Like many girls growing up in England, my first exposure to American culture was Grease. In the leafy playground of my all-girls’ prep school in Surrey, we played Grease everyday the year I was nine. There were of course a distinct lack of T-Birds, but that didn’t stop the girls pretending to grease their hair back with imaginary combs. We had Grease parties, we wanted pink satin jackets and prided Levi’s jeans, we sung into hairbrushes and milk bottles, and tried to shake our school dresses like Cha-Cha DiGregorio’s while reenacting the school dance scene. My mum patiently plaited my hair into tiny braids the night before any Grease party to get the perfect crimp the next day, and she gave me her black satin leggings of yesteryear, which were the envy of Sandy-Wannabies throughout Surrey.
It thus does not really surprise me that I became a cultural historian specializing in the 1950s; it was just the ultimate progression from my childhood games. Once I realized that Drives-Ins were actually real and not part of a Grease fantasy world, I have been desperate to go to one. Luckily for me a quick Google of ‘Drive-In’ revealed that there was a 1957 Drive-In on Cape Cod, one of my favorite places in Massachusetts, if not the world. Best of all a double feature of A Hard Day’s Night, followed by Jaws was coming up soon.
We decided to make a day of it before heading to the Drive-In in the evening. It was our first trip of the year to the Cape, and this meant fried seafood was required. Chatham Fish Pier is one of my favorite places on the Cape. You can stand on the deck and watch the fishermen bring in the day’s haul, surrounded by seals diving and dancing in pursuit of the fishermen’s offcuts. I could watch seals for hours as they lazily turn circles in the water. They have learned that fish scraps will sometimes drift out of the overflow pipe from the boat and so wait with their mouths pressed to the spout in anticipation of a fish cocktail. They are totally un-phased by the human presence, and indeed seem to relish the opportunity to try out a new a backflip or somersault in front of an audience.
From their small shop location the Chatham Fish Pier Market serves up some of the best fried seafood on the Cape. Their fries are incredible, and the juicy shrimp are the size of large scallops. There is nothing quite like the first bite of perfectly crispy battered seafood to mark the beginning of Summer in New England.
We got to the Drive-In at Wellfleet early, in fact we were the first ones there. Being total Drive-In novices we took the opportunity to drive from space to space to determine which would offer the best view of the screen. After trying a few we found the perfect spot, parked up and wandered over to the Mini Golf for a pre-movie game. I was not actually very good at Mini Golf, and my ability to hit the ball behind me provided much mirth. However, we had a good laugh and it felt like a suitable Americana date night activity. As the dusk settled in we wandered back to the car, stopping first at the snack shack to get burgers, fries, and popcorn. The theatre had filled up by the time we got to the car, and we watched the experienced Drive-In goers remove chairs, coolers, pillows and blankets and set up camp. The most impressive were the pick-up drivers who reversed into the space, filling the truck body with pillows and blankets for a family seating area. One family even had an air mattress to fit in the back of the truck to create a make-shift bed. The Drive-In still has the original speakers at each space. However, digital sound now comes courtesy of your car radio rather than the aging speakers. With a large box of popcorn in the cupholder, a burger in hand, and feet on the dashboard we tuned our radio into the required station and waited. Soon the Star Spangled Banner played through our speakers while the American flag waved on the big screen, followed by the original 1950s movie graphics welcoming people to the Drive-In. I could not believe this was real, a total gem of Americana.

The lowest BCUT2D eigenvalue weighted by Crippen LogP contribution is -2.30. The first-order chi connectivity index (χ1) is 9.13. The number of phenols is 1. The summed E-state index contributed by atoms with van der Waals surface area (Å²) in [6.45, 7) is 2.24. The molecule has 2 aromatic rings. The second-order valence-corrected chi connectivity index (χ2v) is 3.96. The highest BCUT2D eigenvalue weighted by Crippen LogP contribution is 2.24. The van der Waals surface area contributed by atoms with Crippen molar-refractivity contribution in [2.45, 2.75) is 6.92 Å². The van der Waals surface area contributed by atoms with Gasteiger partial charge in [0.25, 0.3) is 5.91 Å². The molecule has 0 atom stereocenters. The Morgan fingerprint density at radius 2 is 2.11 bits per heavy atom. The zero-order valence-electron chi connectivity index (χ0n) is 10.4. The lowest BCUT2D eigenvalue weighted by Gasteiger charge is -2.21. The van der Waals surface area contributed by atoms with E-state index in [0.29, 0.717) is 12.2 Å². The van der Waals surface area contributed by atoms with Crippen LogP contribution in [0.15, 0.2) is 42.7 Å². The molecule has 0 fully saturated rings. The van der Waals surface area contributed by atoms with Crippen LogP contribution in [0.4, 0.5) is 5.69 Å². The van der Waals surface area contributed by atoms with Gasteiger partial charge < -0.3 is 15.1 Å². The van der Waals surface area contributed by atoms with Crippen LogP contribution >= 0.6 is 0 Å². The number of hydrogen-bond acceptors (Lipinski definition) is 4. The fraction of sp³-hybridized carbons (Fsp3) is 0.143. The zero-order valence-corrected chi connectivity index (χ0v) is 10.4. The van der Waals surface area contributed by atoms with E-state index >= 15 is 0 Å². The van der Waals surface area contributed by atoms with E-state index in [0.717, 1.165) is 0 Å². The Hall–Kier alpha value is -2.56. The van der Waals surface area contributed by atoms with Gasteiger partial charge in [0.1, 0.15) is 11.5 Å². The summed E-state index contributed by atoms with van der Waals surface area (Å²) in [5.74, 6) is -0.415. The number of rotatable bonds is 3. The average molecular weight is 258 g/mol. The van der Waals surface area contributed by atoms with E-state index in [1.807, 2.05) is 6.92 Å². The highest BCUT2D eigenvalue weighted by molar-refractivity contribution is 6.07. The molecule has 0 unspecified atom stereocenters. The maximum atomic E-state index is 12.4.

A Hard Day’s Night was the first in our double feature. I had never seen the film before, and we both really enjoyed it. We really had no idea what to expect and found the film much funnier than we had imagined. The plot is delightfully confusing, and the scenes jump around rather quickly, with a healthy sprinkling of British humor. Paul, John, Ringo, and George look so impossibly young, but the music still sounds amazing. In fact it sounded all the better for sitting in the car at a Drive-In.
The intermission offered an unexpected treat in my Grease inspired adventure. In Grease when Danny finds himself stranded at the Drive-In (branded a fool), the graphic on the screen behind him shows a cartoon hotdog and bun. In our Drive-In the same adverts for food appeared on the screen throughout the intermission. This was as close to Rydell High as I could possibly get!
Our second feature, Jaws, is one of my favorite movies. I have seen it many times and it still terrifies me. Watching it on Cape Cod, an area with frequent shark sightings, made the movie even more exciting. At one point, my boyfriend grabbed my leg while the infamous “Dun Dun… Dun Dun” music heralded the presence of a shark. I nearly made a hole in the car roof I jumped so high. Along the lines of cars, cheers and “Wahoos” rang out as the beast was captured. The locals here know only too well the importance of keeping the beaches open. With Amity safe for another season our evening came to a close. Families packed up their fold-out chairs and pick-up truck beds, empty boxes of popcorn were placed in the bin, and on the big screen the hotdog and its bun danced. In a trail of headlights, we left the 1950s and returned to 2014. The Drive-In is a ticket to another world, and I can’t wait to go back there again.